Guest Post: Mission Minded Hospitality

Guest post by Ann Dunagan from The Mission Minded Life, author of The Mission-Minded Child & The Mission-Minded Family.

Mission-Minded Hospitality – Highlights from Elisabeth Elliot’s Childhood

(An excerpt from The Mission-Minded Child)

Elisabeth Howard was raised as a mission-minded child. While growing up, her father (Philip E. Howard Jr.) led the family in daily times of prayer, which included singing hymns together (including every verse) and reading the Bible. Elisabeth’s parents viewed hospitality as a “matter of obedience” and believed “it was important for their children meet Christian men and women from all walks of life, to hear firsthand their stories of the faithfulness of God, and to enjoy the privilege of asking them questions.” The family’s hospitality (especially towards other missionaries) was often expected by their church; however, instead of feeling the weight of such an obligation, Elisabeth’s mother, Katherine, told young mothers, “You don’t understand what you’re missing out on. You’re missing out on some wonderful things!” Of the six children in her mission minded family, Elisabeth and four of her siblings became missionaries.


Here’s an excerpt of an interview I did with my daughter (when she was 14 years old) about mission-minded hospitality. (An excerpt from The Mission-Minded Family)

From My Children’s Perspective: “Company’s Coming!”

–By Christi Dunagan, age 14

MOM: Christi, we have company over often, including many missionary families, and you are a tremendous help. From your perspective as my teenage daughter, and from a practical point of view, what does “Missionary Hospitality” mean to you?

CHRISTI: Well… it means I’ll have to do more dishes (without complaining), wash my sheets (making sure I’ve got matching pillowcases), clean my closet (usually two-feet-deep in clothes), straighten my little sister’s disasters, get rid of all my junk in the bathroom… and sometimes it’s got to be done really fast because usually our company’s coming any minute!

It means that after a “sit-down, nicer-than-normal” dinner, I’ll be in charge of keeping all the little kids quiet while the adults are visiting, and then, when it’s time for bed, I’ll “get” to sleep on the floor in my little brother’s room (with a smile)!

When people from Africa or India come over, they usually think my bedroom is like a royal guest house! It reminds me of how much I have to be thankful for and how much I usually take for granted.

Sometimes our visitors have never seen a dishwasher or a grocery store. One time, we all were laughing so hard with our Ugandan friend when he couldn’t figure out how a person could fit inside the little talking drive-through window at Burger King! (Our national friend was laughing harder than any of us!) Other times, village guests have stood watching in amazement through an entire washing machine cycle – with the lid up!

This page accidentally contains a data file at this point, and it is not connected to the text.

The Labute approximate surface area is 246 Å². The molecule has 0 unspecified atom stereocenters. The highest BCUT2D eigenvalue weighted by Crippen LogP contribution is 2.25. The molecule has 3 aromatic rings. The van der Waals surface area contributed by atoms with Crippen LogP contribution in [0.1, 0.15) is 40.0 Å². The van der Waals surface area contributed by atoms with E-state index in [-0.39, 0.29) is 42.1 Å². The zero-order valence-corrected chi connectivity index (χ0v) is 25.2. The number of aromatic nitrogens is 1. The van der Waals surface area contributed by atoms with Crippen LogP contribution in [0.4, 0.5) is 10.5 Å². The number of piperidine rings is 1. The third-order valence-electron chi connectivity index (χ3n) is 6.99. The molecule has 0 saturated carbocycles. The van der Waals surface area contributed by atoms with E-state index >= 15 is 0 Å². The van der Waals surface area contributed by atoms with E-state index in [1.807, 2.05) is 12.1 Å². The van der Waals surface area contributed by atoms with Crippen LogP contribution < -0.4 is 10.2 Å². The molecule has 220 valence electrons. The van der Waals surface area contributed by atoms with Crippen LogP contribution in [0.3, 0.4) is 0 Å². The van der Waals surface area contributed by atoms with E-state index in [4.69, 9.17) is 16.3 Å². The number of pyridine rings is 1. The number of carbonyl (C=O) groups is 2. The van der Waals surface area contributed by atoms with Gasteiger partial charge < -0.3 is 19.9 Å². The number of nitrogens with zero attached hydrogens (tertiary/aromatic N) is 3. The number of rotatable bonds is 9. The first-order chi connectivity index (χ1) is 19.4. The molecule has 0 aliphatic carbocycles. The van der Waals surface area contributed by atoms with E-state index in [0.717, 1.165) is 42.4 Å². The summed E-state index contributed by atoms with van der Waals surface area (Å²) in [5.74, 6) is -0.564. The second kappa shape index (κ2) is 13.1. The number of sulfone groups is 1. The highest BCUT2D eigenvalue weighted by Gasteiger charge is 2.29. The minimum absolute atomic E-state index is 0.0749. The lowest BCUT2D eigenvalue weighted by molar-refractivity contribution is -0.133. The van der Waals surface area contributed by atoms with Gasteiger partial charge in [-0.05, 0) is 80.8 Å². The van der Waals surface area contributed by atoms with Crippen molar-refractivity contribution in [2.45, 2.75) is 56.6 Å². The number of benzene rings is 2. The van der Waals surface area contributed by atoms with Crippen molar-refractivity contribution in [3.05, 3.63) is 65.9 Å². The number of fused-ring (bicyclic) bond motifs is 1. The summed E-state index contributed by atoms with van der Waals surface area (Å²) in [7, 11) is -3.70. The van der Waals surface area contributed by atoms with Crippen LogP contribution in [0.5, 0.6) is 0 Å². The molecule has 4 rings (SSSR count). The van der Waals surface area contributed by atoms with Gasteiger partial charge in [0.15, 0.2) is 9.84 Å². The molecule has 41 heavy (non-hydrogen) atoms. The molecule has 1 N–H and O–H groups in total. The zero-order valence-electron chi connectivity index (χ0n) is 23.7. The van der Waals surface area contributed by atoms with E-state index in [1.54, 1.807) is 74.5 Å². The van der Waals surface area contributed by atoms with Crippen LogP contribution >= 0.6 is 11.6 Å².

It can be interesting, and challenging, to hear exciting stories about how people have helped orphan children or about how missionaries have started Bible schools. It’s fun also to have special speakers from church stay at our house (like groups from “Teen Mania” or “Masters Commission”). Many times, ministers have really encouraged me to want to do something more for God with my life.

When we welcome others into our homes, especially other missionaries, it’s not just a lot of work… and an exercise in patience… it’s actually missionary training!

About Lindsay

Lindsay Edmonds is first a lover of Jesus, wife, mother of four, homemaker, and writer. She loves inspiring women around the world toward simple, natural, and intentional living for the glory of God.

4 Responses to Guest Post: Mission Minded Hospitality

  1. Organizing MOmmy (Jena) March 14, 2009 at 5:41 pm #

    I have a 14 year old daughter who would have responded the same way! She has the same life as the little gal who was interviewed. Yes, it’s a lot of work to be hospitable, but it is worth it! Blessings to the young gal! She and my daughter would get along famously.

  2. Amy March 13, 2009 at 8:42 am #

    This post is wonderful. My husband and I have recently (within the last two years) made many changes in our lives to live on mission. After reading Total Church, by Tim Chester and Steve Timmis, we radically changed our lifestyle in our home, budget, cooking, and schedule in order to be ready for anyone who might walk in our door. It has been incredible. Thanks for the encouraging note!

  3. Shannon Hazleton March 13, 2009 at 6:27 am #

    Great post! I really liked seeing the perspective of the 14-year-old daughter. When my husband and I were traveling overseas doing missions, we stayed in a missionary family’s home in South Asia. The 14-year-old daughter gave up her room for us for a few nights and we enjoyed her air conditioner and water bed!! We’d been traveling with just our backpacks, and it was a blessed break I will never forget. Now we have two daughters of our own and raising them in the same manner. thanks for the great post, Lindsay.

  4. Kate March 12, 2009 at 11:23 am #

    This is why when we built our home, we made it EXTRA large. Many people wondered why we did this. We have a whole wing reserved for missionaries, guest speakers etc. Their wing pretty much has everything they need. A kitchenette, bathroom (w/garden tub, shower separate, I was never a fan of the shower/tub combos). I want our guests to feel as though they can have all the amenities of being at home plus some. Our home has been blessed by the presence and prayers of these men and women.